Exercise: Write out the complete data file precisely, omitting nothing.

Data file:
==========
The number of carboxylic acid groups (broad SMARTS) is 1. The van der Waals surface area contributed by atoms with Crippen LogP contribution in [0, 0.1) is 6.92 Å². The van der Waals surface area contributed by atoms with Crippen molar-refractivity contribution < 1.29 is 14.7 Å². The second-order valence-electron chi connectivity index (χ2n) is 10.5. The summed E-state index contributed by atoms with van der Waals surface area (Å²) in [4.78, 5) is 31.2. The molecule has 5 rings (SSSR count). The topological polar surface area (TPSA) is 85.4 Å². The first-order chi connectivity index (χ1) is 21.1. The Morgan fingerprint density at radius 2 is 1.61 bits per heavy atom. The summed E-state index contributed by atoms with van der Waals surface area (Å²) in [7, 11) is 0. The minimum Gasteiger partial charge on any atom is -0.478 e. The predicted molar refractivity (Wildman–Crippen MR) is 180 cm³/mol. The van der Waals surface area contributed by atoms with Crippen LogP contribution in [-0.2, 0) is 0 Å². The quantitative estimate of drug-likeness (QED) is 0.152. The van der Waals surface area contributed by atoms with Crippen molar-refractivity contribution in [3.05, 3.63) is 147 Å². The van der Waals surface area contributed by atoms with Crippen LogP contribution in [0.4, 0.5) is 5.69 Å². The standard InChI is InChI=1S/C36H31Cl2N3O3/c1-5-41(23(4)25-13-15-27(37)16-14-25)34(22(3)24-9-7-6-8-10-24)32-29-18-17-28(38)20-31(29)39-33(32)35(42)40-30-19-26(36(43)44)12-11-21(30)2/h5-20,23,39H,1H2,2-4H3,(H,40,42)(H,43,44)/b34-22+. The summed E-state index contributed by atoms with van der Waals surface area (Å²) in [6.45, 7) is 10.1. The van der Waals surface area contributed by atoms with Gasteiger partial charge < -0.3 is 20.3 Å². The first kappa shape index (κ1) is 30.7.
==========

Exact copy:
The number of carboxylic acid groups (broad SMARTS) is 1. The van der Waals surface area contributed by atoms with Crippen LogP contribution in [0, 0.1) is 6.92 Å². The van der Waals surface area contributed by atoms with Crippen molar-refractivity contribution < 1.29 is 14.7 Å². The second-order valence-electron chi connectivity index (χ2n) is 10.5. The summed E-state index contributed by atoms with van der Waals surface area (Å²) in [4.78, 5) is 31.2. The molecule has 5 rings (SSSR count). The topological polar surface area (TPSA) is 85.4 Å². The first-order chi connectivity index (χ1) is 21.1. The Morgan fingerprint density at radius 2 is 1.61 bits per heavy atom. The summed E-state index contributed by atoms with van der Waals surface area (Å²) in [7, 11) is 0. The minimum Gasteiger partial charge on any atom is -0.478 e. The predicted molar refractivity (Wildman–Crippen MR) is 180 cm³/mol. The van der Waals surface area contributed by atoms with Crippen LogP contribution in [-0.2, 0) is 0 Å². The quantitative estimate of drug-likeness (QED) is 0.152. The van der Waals surface area contributed by atoms with Crippen molar-refractivity contribution in [3.05, 3.63) is 147 Å². The van der Waals surface area contributed by atoms with Crippen LogP contribution in [0.4, 0.5) is 5.69 Å². The standard InChI is InChI=1S/C36H31Cl2N3O3/c1-5-41(23(4)25-13-15-27(37)16-14-25)34(22(3)24-9-7-6-8-10-24)32-29-18-17-28(38)20-31(29)39-33(32)35(42)40-30-19-26(36(43)44)12-11-21(30)2/h5-20,23,39H,1H2,2-4H3,(H,40,42)(H,43,44)/b34-22+. The summed E-state index contributed by atoms with van der Waals surface area (Å²) in [6.45, 7) is 10.1. The van der Waals surface area contributed by atoms with Gasteiger partial charge < -0.3 is 20.3 Å². The first kappa shape index (κ1) is 30.7.